Slowly as time passed though, every day would see a little change and improvement in my strength and hip function. Things that really helped were the words of encouragement and support from a person that had gone through 100 times more pain and suffering than myself and is still in daily pain but can ride his bike, albeit in a more limited capacity than he used to. Christian Ashby was an incredible inspiration and support and said to me to focus on those little things that then become the big things. So that I did. Starting with cycling with 1 leg on a chair and then progressing to 10 minutes with 2 legs and then slowly ramping up the pressure on the pedals indoors allowed me the confidence to finally get out on the road after 10 weeks. In the same manner that a few of the guys I ride with took Christian out on his first ride, the Lake Health Group cycling team took me out to help me get over the fear of that first ride on the bitumen. It wasn’t spectacular but I had achieved the goal and was thirsty for more.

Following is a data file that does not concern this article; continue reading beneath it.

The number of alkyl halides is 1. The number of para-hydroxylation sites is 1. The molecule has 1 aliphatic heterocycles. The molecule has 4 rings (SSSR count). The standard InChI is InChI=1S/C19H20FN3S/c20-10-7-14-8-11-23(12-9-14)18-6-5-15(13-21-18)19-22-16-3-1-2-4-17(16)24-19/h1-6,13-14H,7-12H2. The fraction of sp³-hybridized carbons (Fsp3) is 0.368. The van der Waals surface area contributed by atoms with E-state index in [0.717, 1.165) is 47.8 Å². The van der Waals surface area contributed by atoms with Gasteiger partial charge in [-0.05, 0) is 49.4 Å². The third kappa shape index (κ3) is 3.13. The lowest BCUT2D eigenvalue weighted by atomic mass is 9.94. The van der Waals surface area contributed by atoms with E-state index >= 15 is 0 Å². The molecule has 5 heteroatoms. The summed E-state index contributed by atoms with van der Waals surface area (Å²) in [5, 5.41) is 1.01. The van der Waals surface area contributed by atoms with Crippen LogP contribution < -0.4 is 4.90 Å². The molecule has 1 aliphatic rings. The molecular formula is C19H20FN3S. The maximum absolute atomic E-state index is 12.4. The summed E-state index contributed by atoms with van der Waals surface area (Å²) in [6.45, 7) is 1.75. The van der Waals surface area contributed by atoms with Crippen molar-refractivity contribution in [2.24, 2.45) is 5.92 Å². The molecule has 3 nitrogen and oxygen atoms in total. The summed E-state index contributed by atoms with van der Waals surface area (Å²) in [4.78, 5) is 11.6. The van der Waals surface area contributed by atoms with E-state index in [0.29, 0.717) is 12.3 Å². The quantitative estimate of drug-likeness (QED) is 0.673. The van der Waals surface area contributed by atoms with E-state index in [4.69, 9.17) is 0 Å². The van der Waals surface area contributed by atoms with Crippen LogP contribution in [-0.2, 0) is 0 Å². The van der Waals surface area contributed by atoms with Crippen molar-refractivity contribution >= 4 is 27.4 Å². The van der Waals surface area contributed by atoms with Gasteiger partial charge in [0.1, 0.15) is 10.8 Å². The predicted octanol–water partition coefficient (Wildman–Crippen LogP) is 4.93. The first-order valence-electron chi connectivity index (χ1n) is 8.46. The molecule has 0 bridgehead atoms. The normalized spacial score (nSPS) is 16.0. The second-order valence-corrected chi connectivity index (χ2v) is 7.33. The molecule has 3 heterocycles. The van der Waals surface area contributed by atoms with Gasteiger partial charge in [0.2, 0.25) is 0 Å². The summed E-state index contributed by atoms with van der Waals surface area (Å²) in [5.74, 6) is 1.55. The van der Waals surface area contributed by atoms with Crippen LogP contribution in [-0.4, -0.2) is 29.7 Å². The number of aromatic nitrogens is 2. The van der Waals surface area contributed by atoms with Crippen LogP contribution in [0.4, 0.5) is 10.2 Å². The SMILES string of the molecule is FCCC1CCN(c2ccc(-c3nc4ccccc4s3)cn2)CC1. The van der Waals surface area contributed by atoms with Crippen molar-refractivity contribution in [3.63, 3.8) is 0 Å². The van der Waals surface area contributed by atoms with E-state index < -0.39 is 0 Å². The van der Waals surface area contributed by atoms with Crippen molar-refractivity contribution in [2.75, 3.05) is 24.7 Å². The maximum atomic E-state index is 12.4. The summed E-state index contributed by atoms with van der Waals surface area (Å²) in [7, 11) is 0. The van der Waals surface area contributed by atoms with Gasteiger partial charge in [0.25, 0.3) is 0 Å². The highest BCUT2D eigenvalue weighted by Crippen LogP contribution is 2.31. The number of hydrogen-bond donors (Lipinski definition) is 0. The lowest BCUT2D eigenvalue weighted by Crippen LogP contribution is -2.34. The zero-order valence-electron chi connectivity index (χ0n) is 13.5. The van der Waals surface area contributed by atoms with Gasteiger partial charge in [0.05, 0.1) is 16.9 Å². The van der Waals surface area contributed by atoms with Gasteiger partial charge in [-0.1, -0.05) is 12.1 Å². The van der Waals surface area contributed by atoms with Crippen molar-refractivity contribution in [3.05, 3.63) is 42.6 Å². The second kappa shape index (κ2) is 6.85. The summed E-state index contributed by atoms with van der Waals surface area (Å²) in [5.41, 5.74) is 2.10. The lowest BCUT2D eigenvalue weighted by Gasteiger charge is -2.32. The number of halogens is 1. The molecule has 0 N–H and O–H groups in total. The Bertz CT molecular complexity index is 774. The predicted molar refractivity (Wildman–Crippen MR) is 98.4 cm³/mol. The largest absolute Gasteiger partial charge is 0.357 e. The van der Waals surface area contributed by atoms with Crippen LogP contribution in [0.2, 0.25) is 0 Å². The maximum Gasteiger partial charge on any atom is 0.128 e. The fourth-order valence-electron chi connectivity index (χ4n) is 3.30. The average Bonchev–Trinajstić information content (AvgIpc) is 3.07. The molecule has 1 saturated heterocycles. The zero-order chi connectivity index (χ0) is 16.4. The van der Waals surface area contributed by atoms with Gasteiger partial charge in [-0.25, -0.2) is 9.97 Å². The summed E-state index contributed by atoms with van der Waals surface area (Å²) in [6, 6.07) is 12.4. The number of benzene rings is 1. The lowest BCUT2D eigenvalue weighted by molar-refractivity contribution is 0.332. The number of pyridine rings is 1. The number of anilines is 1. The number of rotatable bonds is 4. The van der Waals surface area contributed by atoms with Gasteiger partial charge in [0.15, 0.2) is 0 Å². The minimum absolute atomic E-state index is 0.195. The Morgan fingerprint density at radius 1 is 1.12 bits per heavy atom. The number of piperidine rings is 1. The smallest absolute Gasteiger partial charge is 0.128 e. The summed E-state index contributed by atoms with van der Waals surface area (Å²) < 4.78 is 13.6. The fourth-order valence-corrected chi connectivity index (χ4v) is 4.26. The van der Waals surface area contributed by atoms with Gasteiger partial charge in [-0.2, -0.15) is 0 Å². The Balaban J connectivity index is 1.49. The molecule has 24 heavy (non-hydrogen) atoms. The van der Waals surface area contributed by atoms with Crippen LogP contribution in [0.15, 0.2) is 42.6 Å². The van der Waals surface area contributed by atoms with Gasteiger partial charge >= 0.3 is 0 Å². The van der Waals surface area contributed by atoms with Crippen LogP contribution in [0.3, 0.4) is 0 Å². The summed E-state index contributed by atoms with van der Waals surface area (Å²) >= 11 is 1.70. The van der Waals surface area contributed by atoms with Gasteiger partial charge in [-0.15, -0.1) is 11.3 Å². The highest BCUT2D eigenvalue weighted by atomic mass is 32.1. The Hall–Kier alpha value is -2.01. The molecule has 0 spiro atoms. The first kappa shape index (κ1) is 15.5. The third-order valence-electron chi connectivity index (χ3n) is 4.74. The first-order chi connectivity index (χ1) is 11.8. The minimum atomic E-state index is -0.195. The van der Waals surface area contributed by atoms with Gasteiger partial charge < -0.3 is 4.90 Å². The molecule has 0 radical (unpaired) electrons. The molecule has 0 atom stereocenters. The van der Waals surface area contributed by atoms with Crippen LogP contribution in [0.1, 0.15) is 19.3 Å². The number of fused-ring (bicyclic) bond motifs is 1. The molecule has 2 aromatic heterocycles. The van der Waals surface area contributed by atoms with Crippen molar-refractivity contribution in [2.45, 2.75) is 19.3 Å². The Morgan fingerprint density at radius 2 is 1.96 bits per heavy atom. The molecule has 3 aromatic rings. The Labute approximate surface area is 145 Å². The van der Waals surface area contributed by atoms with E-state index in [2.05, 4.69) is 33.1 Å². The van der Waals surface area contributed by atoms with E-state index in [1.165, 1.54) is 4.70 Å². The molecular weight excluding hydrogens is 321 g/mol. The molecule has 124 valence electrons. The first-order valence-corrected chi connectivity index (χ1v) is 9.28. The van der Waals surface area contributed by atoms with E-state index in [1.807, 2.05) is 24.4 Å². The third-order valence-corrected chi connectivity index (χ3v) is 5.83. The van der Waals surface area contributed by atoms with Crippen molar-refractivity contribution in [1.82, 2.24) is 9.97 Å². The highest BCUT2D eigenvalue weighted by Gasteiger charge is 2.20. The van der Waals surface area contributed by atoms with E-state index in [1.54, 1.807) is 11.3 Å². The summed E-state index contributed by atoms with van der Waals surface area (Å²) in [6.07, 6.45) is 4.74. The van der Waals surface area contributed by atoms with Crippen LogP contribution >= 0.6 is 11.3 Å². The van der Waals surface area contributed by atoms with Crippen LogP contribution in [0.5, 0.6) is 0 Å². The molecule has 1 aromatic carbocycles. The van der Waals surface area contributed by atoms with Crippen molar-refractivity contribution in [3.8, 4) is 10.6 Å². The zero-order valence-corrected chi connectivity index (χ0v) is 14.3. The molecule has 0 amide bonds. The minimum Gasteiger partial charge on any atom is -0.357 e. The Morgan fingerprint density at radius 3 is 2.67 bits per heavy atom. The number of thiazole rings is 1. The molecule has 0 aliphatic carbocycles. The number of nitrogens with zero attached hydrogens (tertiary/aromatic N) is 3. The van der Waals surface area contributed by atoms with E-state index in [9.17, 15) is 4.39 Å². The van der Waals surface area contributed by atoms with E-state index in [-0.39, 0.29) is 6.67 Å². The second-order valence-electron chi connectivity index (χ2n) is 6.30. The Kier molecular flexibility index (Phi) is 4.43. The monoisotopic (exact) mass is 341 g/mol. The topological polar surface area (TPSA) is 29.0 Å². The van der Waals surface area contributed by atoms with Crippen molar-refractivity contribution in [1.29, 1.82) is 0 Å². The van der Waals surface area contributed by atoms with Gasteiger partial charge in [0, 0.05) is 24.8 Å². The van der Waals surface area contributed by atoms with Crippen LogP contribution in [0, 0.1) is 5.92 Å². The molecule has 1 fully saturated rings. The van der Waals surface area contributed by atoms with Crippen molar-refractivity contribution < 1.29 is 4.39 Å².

The gym played and continues to plays a huge part of my rehabilitation journey. Just 2 weeks after the accident,  I spent 3 to 4 sessions a week in the gym to work on my strength deficits and work hard on not punishing the non fractured leg. As physios we know the importance of finding the weak parts of the chain and trying to improve the strength discrepancies. Even now I spend the same amount of time in the gym and it continues to help me improve both my physical and mental health. Also as I’m not getting any younger I recognise that we all lose muscle mass into older age so unless you work on it the classic statement of “use it or lose it” really does apply. I’ll admit some days when the alarm goes off at 5am hauling my skinny white frame out of bed and going to the gym is the last thing I really feel like but that’s when focusing on my goals and knowing what I want to achieve really helps out. The same applies when I organise to meet some of my other training partners for bike sessions. Not wanting to let others down can also help enormously in motivating a person to get out of the house to exercise. I also subscribe to the theory that I can’t expect my clients to do their exercises if I don’t do mine!